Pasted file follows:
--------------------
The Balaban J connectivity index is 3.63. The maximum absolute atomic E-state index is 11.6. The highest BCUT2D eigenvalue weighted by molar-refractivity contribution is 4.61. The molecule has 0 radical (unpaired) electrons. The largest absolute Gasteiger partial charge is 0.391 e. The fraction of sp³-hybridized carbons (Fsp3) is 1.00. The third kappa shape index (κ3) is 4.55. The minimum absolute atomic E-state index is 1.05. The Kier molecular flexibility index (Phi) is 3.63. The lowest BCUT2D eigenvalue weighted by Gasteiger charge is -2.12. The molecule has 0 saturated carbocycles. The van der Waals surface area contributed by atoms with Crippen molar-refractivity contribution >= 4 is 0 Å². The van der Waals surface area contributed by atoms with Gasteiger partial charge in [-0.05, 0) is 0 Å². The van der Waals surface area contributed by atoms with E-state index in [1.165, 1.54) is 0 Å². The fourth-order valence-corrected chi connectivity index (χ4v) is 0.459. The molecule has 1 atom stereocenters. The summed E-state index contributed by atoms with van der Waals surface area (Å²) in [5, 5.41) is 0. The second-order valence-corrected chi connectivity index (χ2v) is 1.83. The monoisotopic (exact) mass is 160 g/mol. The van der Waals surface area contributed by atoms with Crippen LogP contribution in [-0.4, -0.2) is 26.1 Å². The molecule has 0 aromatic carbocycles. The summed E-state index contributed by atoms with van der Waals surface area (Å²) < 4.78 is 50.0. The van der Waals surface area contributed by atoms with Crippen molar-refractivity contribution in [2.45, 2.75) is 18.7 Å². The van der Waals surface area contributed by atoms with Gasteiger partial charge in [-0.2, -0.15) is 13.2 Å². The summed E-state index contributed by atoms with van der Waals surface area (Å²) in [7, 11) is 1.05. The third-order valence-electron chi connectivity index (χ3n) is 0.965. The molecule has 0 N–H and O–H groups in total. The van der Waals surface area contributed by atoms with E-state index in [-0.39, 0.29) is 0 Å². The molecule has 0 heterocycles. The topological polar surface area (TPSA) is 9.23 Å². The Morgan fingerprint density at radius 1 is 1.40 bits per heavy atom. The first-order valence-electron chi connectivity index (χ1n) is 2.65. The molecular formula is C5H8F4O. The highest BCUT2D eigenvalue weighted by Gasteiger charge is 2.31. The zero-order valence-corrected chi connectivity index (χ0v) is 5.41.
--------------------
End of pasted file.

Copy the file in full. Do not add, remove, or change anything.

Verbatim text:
The Balaban J connectivity index is 3.63. The maximum absolute atomic E-state index is 11.6. The highest BCUT2D eigenvalue weighted by molar-refractivity contribution is 4.61. The molecule has 0 radical (unpaired) electrons. The largest absolute Gasteiger partial charge is 0.391 e. The fraction of sp³-hybridized carbons (Fsp3) is 1.00. The third kappa shape index (κ3) is 4.55. The minimum absolute atomic E-state index is 1.05. The Kier molecular flexibility index (Phi) is 3.63. The lowest BCUT2D eigenvalue weighted by Gasteiger charge is -2.12. The molecule has 0 saturated carbocycles. The van der Waals surface area contributed by atoms with Crippen molar-refractivity contribution >= 4 is 0 Å². The van der Waals surface area contributed by atoms with Gasteiger partial charge in [-0.05, 0) is 0 Å². The van der Waals surface area contributed by atoms with E-state index in [1.165, 1.54) is 0 Å². The fourth-order valence-corrected chi connectivity index (χ4v) is 0.459. The molecule has 1 atom stereocenters. The summed E-state index contributed by atoms with van der Waals surface area (Å²) in [5, 5.41) is 0. The second-order valence-corrected chi connectivity index (χ2v) is 1.83. The monoisotopic (exact) mass is 160 g/mol. The van der Waals surface area contributed by atoms with Crippen LogP contribution in [-0.4, -0.2) is 26.1 Å². The molecule has 0 aromatic carbocycles. The summed E-state index contributed by atoms with van der Waals surface area (Å²) < 4.78 is 50.0. The van der Waals surface area contributed by atoms with Crippen molar-refractivity contribution in [2.45, 2.75) is 18.7 Å². The van der Waals surface area contributed by atoms with Gasteiger partial charge in [-0.2, -0.15) is 13.2 Å². The summed E-state index contributed by atoms with van der Waals surface area (Å²) in [7, 11) is 1.05. The third-order valence-electron chi connectivity index (χ3n) is 0.965. The molecule has 0 N–H and O–H groups in total. The van der Waals surface area contributed by atoms with E-state index in [-0.39, 0.29) is 0 Å². The molecule has 0 heterocycles. The topological polar surface area (TPSA) is 9.23 Å². The Morgan fingerprint density at radius 1 is 1.40 bits per heavy atom. The first-order valence-electron chi connectivity index (χ1n) is 2.65. The molecular formula is C5H8F4O. The highest BCUT2D eigenvalue weighted by Gasteiger charge is 2.31. The zero-order valence-corrected chi connectivity index (χ0v) is 5.41.